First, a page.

As more half-lives pass, the number of parent atoms remaining approaches zero. This work is licensed under a Creative Commons Attribution-Share Alike 4.0 International License.Based on this principle, geologists can count the number of parent atoms relative to daughter products in a sample to determine how many half-lives have passed since a mineral grain first formed. An example of how the initial number of radioactive parent atoms (blue diamonds) in two mineral grains (gray hexagons) changes over time (measured in half-lives) relative to the number of daughter products (red squares). The left-most box in the figure above represents an initial state, with parent atoms distributed throughout molten rock (magma).Carbon's (C) atomic number is 6 because it has six protons in its nucleus; gold's (Au) atomic number is 79 because it has 79 atoms in its nucleus.
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In 1650, Archbishop James Ussher famously used the genealogy of the Old Testament of the Bible (e.g., Genesis, Chapter 5)--and the human lifespans recorded in it--to estimate the age of the Earth; he concluded that the Earth was young in age, having formed in 4004 B. In the 1800's, practitioners of the young science of geology applied the uniformitarian views of Hutton and Lyell (see the introduction to this chapter) to try to determine the age of the Earth.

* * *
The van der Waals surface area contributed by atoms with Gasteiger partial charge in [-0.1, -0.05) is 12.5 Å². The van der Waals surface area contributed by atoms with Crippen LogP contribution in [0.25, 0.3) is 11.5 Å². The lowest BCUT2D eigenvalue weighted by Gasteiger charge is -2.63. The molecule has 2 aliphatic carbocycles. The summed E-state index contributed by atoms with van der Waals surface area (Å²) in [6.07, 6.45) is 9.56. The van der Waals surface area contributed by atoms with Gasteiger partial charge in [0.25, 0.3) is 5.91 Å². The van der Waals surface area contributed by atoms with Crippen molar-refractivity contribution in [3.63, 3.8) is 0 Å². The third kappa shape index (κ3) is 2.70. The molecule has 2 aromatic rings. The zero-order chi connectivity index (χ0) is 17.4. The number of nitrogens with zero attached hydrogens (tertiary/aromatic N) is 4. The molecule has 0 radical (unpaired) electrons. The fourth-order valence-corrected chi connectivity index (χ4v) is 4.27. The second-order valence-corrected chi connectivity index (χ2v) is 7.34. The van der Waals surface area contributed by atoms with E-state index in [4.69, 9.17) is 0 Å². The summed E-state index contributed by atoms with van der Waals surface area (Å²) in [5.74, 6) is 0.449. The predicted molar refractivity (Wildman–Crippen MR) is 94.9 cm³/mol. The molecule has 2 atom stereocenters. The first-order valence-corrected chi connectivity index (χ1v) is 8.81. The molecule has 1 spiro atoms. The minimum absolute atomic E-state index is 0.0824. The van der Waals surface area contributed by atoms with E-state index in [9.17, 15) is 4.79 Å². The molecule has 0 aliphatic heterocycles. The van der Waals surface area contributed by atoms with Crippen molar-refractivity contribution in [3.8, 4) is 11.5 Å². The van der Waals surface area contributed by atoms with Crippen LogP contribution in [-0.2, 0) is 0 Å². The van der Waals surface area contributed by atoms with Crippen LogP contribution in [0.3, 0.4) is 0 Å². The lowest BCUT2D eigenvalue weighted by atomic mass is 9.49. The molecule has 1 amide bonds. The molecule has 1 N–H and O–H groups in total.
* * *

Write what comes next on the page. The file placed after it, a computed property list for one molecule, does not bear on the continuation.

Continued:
For example, some geologists observed how long it took for a given amount of sediment (say, a centimeter of sand) to accumulate in a modern habitat, then applied this rate to the total known thickness of sedimentary rocks.
When they did this, they estimated that the Earth is many millions of years old.
We now know that this estimate is far, far too young*.
After one half-life has passed, half (50%, or four) of the parent atoms in each mineral grain have been transformed into their daughter products (red squares).
After two half-lives have passed, 75% (six) of the original parent atoms in each grain have been transformed into daughter products.You might be wondering how it is possible to know the number of parent atoms that were originally in a sample.This number is attained by simply adding the number of parent and daughter atoms currently in the sample (because each daughter atom was once a parent atom).How many parent atoms would remain if three half-lives passed?By counting the numbers of parent atoms remaining in a sample relative to the number originally present, it is possible to determine the number of half-lives that have passed since the initial formation of a mineral grain (that is, when it became a "closed system" that prevented parent and daughter atoms from escaping).As the magma cools, grains of different minerals begin to crystalize.